Wins: Gabriel Ynoa, Savannah, 13; Rafael Montero, Vegas, 11; Matt Bowman, St. Lucie, 10; Logan Verrett, Binghamton, 10; Erik Goeddel, Binghamton, 9.

Saves: Jeff Walters, Binghamton, 33; T.J. Chism, St. Lucie, 16; Beck Wheeler, Savannah, 15; Robert Carson, Vegas,10; Bret Mitchell, St. Lucie, 10.

Strikeouts: Rafael Montero, Vegas, 126; Noah Syndergaaard, Binghamton, 118; Logan Verrett, Binghamton, 117.

Short hops

• Attempting to close out a victory for the NL in the New York-Penn League All-Star Game, Brooklyn Cyclones left-hander John Mincone surrendered two ninth-inning runs and the AL won, 4-3, in walk-off fashion. Playing in his home state, LJ Mazzilli came off the bench and went 0-for-1 with a run scored in the game at Norwich, Conn. Starter Miller Diaz allowed one run in one inning. Robert Gsellman tossed a scoreless inning, allowing one hit and striking out two.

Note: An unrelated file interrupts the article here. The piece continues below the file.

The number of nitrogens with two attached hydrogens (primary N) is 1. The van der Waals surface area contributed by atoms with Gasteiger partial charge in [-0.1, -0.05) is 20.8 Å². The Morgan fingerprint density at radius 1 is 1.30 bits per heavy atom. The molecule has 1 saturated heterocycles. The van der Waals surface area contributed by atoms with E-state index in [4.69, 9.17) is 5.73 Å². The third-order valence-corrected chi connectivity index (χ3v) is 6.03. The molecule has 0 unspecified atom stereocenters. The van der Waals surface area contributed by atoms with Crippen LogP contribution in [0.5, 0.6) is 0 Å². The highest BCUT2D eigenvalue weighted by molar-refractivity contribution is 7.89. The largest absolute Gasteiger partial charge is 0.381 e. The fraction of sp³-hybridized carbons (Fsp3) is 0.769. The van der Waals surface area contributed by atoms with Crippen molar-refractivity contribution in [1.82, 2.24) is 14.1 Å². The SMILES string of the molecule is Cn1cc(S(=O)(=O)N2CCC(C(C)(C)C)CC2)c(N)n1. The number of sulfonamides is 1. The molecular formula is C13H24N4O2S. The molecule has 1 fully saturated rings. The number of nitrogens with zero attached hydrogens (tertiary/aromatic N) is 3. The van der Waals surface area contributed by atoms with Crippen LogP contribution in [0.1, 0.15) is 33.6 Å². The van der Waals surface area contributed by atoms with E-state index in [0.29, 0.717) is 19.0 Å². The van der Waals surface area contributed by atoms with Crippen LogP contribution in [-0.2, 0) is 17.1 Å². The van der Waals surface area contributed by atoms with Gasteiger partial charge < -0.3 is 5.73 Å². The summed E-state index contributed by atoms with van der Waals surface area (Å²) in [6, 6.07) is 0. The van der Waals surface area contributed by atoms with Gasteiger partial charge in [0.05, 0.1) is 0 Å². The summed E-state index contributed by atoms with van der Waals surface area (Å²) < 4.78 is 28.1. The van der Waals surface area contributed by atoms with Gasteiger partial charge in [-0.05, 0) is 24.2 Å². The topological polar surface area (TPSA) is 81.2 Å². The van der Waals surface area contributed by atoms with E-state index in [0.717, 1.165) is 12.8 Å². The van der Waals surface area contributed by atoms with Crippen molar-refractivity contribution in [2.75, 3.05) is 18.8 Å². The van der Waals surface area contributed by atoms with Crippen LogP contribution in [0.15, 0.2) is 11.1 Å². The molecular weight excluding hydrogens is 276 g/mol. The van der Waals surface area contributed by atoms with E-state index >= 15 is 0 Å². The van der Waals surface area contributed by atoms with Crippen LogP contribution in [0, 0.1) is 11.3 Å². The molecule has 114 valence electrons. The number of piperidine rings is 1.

• A pair of Mets farmhands were named their leagues’ pitchers of the week.

B-Mets left-hander Mark Cohoon earned the Eastern League honor after going 2-0 and allowing one earned run in 13 innings over two starts. Cohoon, a 12th-round pick in 2008, owns the B-Mets’ record for most career innings pitched (371 1/3).

Savannah right-hander Seth Lugo, a 34th-round pick in 2011 out of Centenary College in Shreveport, La., earned the South Atlantic League honor. Lugo, 23, appeared in 11 games (10 starts) after the draft with Kingsport, but did not pitch last year. He missed significant time with a back injury.